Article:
Don’t Want to Become a Ship’s Pancake (Thursday, November 12th)
Well, it is 1:45 a.m. as I write this, and I am keeping my eye on a ship that is on my starboard side about 13 miles out on the radar at this point. I need to make sure he doesn’t have “constant bearing/decreasing range.” If this is a new term for you like is was for me prior to a few years ago, it means basically that if the ship doesn’t move relative to your boat’s position as it gets closer, then you have to worry about possible collision. If you see that the boat, over time, is moving on a different course relative to your boat, then you won’t collide. There are a few ways to figure this out. We have radar, and the photo below shows that you can set a ring and a line to show where the vessel is for that radar transmission.
On the next transmission, you hope to see that he isn’t closer (circle) at the same position relative to your course (line). (You can also use a feature called “MARPA” on your radar, but given that the little red button on our Raymarine radar stopped working on about night 4 of sailing, we no longer have that capability until we get a replacement panel—once again…and this is also why we are limited to radar transmissions every 3 minutes rather than continuously, too…)
Another way to assess constant bearing/decreasing range is by sight, but I feel better using this method during the day when you can actually see. Ship lights can be confusing, and their distance can be difficult to discern. But, during the day, you can pick a spot on your vessel to determine the ship’s relative position to your boat, wait a few minutes, and see if the ship is in the same relative position. Then you just hope that it is not—because that is definitely easiest.
We also have AIS, which is GREAT! If it is a commercial vessel you’re dealing with, it should be broadcasting via AIS its name, size, where it is going, its current course, and its speed over ground. Then it will tell you at what point you will be closest to this ship, and what that distance will be. We did have a Class A ship that did not broadcast via AIS so you cannot rely on this method of spotting ships exclusively.
Okay, from AIS, I just learned that the vessel I am watching is NYK Remus and it is headed for New York City.
It is 961 feet long, over a hundred feet wide, and should be at our closest point of approach of about 3 miles in 25 minutes. Personally, I would rather a little more distance at night (what if he changes course at the last minute??) so I am going to do a few things to guarantee he won’t come too close to us. Right now, we are under power and not sail, because there is essentially no wind and what little there is happens to be right on our bow. So this is easy-peasy. I am going to slow down and adjust course seven degrees south (which is to the right because I am heading due east at about 90-91 degrees True). This will give me a more distant “closest point of approach” (CPA) which will make this ‘ole gal a little more comfortable. Why seven degrees? I don’t know. It seems like enough, but is fairly arbitrary. Lucky number seven at the craps table, maybe?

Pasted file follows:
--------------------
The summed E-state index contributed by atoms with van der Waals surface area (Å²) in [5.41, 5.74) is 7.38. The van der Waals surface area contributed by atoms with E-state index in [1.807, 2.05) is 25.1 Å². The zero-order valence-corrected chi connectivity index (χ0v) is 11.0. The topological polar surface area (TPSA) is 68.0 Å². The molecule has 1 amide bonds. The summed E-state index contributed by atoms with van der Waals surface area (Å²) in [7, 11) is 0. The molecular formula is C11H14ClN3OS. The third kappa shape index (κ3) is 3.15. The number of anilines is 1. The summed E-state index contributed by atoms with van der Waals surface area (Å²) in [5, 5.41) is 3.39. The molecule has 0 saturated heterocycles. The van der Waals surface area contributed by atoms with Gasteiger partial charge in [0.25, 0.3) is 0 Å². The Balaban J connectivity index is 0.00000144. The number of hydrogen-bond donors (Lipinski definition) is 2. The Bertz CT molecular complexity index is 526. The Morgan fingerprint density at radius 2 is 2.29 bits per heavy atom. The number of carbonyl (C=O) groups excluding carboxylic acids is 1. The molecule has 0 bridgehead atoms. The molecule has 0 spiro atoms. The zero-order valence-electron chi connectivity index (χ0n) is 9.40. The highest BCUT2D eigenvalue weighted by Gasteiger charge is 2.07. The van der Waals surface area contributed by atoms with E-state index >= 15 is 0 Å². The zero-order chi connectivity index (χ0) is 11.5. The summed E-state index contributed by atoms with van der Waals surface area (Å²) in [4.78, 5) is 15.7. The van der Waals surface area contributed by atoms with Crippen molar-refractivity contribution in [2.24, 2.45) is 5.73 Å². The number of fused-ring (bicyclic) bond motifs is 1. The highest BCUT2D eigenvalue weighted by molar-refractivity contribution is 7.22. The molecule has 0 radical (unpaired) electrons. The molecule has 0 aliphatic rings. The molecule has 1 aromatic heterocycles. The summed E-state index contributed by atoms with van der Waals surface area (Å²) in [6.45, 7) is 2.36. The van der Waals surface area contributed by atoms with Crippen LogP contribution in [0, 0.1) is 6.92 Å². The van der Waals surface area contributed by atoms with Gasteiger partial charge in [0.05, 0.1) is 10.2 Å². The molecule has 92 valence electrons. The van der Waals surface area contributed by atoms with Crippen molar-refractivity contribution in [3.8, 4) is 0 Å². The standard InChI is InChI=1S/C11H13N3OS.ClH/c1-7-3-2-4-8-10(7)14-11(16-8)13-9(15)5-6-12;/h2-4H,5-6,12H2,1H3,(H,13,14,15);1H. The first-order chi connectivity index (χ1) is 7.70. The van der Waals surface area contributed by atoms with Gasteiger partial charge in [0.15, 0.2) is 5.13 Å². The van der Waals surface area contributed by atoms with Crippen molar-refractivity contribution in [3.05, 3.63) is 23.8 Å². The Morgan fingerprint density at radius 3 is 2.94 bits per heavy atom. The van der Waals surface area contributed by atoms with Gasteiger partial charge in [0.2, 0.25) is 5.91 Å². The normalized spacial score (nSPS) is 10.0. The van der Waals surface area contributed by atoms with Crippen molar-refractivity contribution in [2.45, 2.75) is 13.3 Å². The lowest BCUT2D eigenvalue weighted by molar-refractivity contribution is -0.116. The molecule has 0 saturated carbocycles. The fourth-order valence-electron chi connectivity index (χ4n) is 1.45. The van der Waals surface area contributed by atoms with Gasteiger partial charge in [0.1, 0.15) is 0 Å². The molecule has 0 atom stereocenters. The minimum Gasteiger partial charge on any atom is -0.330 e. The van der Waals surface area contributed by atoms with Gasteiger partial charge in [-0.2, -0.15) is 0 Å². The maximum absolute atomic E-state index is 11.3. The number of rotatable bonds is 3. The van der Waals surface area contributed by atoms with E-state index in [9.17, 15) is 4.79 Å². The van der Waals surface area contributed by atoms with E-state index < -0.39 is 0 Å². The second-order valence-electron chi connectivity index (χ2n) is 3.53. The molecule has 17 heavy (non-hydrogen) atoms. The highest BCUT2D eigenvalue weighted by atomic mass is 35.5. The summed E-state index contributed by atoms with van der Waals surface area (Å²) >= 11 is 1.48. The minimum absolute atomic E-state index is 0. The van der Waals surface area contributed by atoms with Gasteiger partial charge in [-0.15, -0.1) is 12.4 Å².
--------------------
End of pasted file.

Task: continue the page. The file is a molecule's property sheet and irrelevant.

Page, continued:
So what do you do if your sails are up? I am sure there is more than one answer to this question, but I would have kept my course and lived with a 3 mile CPA if I had to tack the boat. Given current conditions, if it were within 3 miles and my sails were up, I would have “fallen off.” The wind is slightly to port, so we would have been on a port tack had the sails been up (jib would have been on the starboard side), so I would have turned my 7 degrees south. I wouldn’t have bothered to trim the sails accordingly (which would have been to let them out just a little bit), because I would not want to increase the speed of my vessel. I am sure there are other ways to handle the situation, but this is how I would do it, given what I know up to this point. I am definitely learning as I go…
I took a “six pack” captain’s course in April and I learned about all of the light configurations you can see on ships at night and what those mean. So, on our buddy RMK Remus who is on our starboard side, I saw a white light on the left, a red light in the middle, and two white lights on the right. Looking through binoculars, I knew that I was seeing ‘ole Remus’s port side since I could see a red running light and I could tell bow from stern given the height of the white lights. That meant he was headed north, across my bow. Knowing about the lights helps, but really, at the end of the day, the only thing you have to know is: don’t hit anything with lights.
All that writing has taken some time. Mr. Remus has now crossed our bow and is off and running to the big city where it will be cold this time of year…
That was all a lot like school, wasn’t it? So let’s lighten this up with a funny tidbit before I close this out. At 4 in the morning yesterday, I relieved Dan from his watch. We try not to put on a whole lot of lights because it kills your night vision. He went down to our head to brush his teeth, and he came up afterward and said: “I thought I stepped on a tube of Benadryl on the floor, but I turned on the light and it was a fish!” One of the flying fish decided to do a Kamikaze mission! He had to jump up more than six feet out of the water, clear our safety lines, and time it perfectly so that he fell into our bathroom’s ceiling window…too bad he wasn’t a yellow fin tuna…yum.